Congressman Trey Gowdy (R-SC), Chairman of the House Committee on Oversight and Government Reform, wants to know why federal employee salary information is suddenly being barred from release under the Freedom of Information Act.
The Committee sent a letter to the Office of Personnel Management (OPM) last week pressing the agency for information as to why there seems to have been a policy shift with respect to what federal employee names and salaries are released.
Gowdy wrote in his letter to OPM Acting Director Kathleen McGettigan:
The Committee recently learned specific salary information previously released to Open the Books for the past eleven years was not released by OPM for fiscal year 2017. In response to Open the Books fiscal year 2017 FOIA request, OPM redacted 254,839 federal salaries, resulting in $20 billion in estimated payroll now lacking transparency. The additional redactions, which are significant, have been attributed to a data release policy update.
Open the Books founder and CEO Adam Andrzejewski publicized the situation with OPM redacting the salary data in an editorial last month, and it apparently got the House Committee’s attention. He noted that OPM’s response to one of his organization’s inquiries was as follows:
On an ongoing basis, OPM reviews its methods for creating data files to ensure consistency with its Data Release Policy governing the release of records related to federal employees in positions or agencies that require location information to be redacted. Because the Adjusted Basic Salary field contains locality pay, OPM recently began redacting this information for certain classes of employees, hence the drop that your IT department noticed.
When pressed, the agency ultimately blamed the redactions on a “clearly unwarranted invasion of personal privacy” and cited FOIA exemption 6. This exemption states that “personnel and medical files and similar files” are what would potentially constitute exemption.
Andrzejewski also said in his editorial that OPM has been releasing the salary data for the past 11 years to his organization, so it did not make sense to him why they were suddenly being withheld now. Last year, for instance, Open the Books published the findings from its analysis of FY 2016 federal employee salary data.
“This year’s massive increase in redactions wasn’t a result of new policy, but a reinterpretation of existing policy,” wrote Andrzejewski.
FedSmith has met similar resistance from OPM with our salary data requests as well. The FY 2017 salary data at FedsDataCenter.com are half the size of the data that were released in FY 2016. One key difference: in past years, salaries were provided with DoD employees even though their names were withheld; for FY 2017, the salaries were redacted also, making the data worthless.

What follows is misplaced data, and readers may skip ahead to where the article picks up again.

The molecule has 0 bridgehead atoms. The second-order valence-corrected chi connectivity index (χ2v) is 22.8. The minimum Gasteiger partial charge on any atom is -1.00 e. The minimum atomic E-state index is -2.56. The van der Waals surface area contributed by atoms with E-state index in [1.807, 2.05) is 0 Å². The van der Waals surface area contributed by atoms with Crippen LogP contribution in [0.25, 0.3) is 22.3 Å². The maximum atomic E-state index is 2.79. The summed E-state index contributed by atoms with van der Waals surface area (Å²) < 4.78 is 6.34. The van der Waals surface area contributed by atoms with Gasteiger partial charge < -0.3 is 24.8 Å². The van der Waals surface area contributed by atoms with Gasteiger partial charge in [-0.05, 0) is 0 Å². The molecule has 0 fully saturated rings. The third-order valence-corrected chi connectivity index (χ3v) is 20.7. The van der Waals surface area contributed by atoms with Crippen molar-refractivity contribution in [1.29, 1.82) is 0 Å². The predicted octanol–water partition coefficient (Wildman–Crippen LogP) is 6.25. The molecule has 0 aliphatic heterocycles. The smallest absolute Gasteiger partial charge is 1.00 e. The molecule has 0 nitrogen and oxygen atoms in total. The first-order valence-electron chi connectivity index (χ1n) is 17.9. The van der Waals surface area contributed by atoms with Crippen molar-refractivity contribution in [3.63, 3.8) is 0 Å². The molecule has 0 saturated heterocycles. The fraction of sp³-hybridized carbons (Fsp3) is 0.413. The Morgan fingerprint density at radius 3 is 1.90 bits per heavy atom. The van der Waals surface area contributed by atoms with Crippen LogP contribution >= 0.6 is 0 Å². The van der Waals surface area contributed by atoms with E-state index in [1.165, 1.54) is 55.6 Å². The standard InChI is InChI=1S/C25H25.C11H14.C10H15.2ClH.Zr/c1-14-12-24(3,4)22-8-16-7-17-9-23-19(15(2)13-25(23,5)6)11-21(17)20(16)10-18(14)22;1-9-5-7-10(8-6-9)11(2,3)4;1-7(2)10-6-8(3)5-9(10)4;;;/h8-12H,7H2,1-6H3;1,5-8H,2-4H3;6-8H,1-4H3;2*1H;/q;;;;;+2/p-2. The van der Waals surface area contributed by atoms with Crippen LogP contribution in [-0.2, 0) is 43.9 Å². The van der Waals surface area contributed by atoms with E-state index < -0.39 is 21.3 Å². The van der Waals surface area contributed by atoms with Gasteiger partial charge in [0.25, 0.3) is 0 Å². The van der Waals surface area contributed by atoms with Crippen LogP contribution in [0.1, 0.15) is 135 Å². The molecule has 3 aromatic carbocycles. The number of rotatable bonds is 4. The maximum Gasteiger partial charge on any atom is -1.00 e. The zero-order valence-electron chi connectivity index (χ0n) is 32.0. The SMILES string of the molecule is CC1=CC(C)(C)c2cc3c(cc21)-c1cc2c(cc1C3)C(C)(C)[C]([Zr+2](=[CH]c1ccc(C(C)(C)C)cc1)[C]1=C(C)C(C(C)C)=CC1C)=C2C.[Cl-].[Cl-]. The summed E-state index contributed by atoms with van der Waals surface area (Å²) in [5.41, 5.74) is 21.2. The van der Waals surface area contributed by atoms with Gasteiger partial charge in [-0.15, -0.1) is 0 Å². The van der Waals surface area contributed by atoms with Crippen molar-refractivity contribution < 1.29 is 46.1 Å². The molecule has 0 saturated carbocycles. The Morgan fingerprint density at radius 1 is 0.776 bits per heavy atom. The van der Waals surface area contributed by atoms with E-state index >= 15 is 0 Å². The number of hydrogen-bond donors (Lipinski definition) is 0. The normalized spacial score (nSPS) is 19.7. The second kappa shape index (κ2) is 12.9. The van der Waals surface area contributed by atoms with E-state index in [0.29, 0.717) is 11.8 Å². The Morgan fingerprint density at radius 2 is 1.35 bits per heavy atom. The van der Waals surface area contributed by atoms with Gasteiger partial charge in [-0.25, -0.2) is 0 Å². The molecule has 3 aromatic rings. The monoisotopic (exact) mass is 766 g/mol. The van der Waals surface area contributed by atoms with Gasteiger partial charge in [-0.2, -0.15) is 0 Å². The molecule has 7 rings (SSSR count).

Gowdy told OPM in his letter that the situation raised questions for the House Oversight Committee as well. He wrote, “OPM’s response to this FOIA request for federal employee salary information raises questions. Either OPM has been in error for the last eleven years or it is now.”
He went on to ask OPM to provide documentation showing all correspondence related to the Open the Books FOIA request and all documentation related to OPM’s change in FOIA policy.
OPM, however, denied doing anything differently with the data request from Open the Books than it had done in previous years.
An agency spokesperson told McClatchy that OPM has not increased the number of redactions of base salaries from previous years, but instead only excluded certain adjusted base salaries in the new data release “to prevent the identities and duty stations of those who work in sensitive occupations or work for security agencies from being revealed.”
“What OPM intends to do from now on, is release base salary information for those employees whose adjusted base salaries are protected from release, with a better explanation of the reasoning,” the spokesperson said.
History of Releasing Federal Employee Salaries
FedSmith.com author Ralph Smith offered an interesting analysis of federal employee salaries and the history behind how and when they have been released by the government to the public.
Smith noted that the practice dates back to 1816 when the first entry in the Federal Register listed James Madison as president of the United States at a salary of $25,000 and that his birthplace was in Virginia.
Clearly though, the federal government does not like having this information available and has more recently started to clamp down on what it releases. In addition to what Open the Books ran into, Smith noted in his article that starting in 2003, OPM broke the government’s long-standing precedent on releasing the data when it started withholding records of civilian employees of the Defense Department as well as the name and duty locations of another 150,000 other civilian workers. This was according to a lawsuit filed over the matter.
It will be interesting to see how the situation plays out and if the House Committee’s inquiry will lead to any policy changes. Presumably, OPM will keep using its own judgment on how to handle releasing the data unless or until a court forces the agency to do otherwise.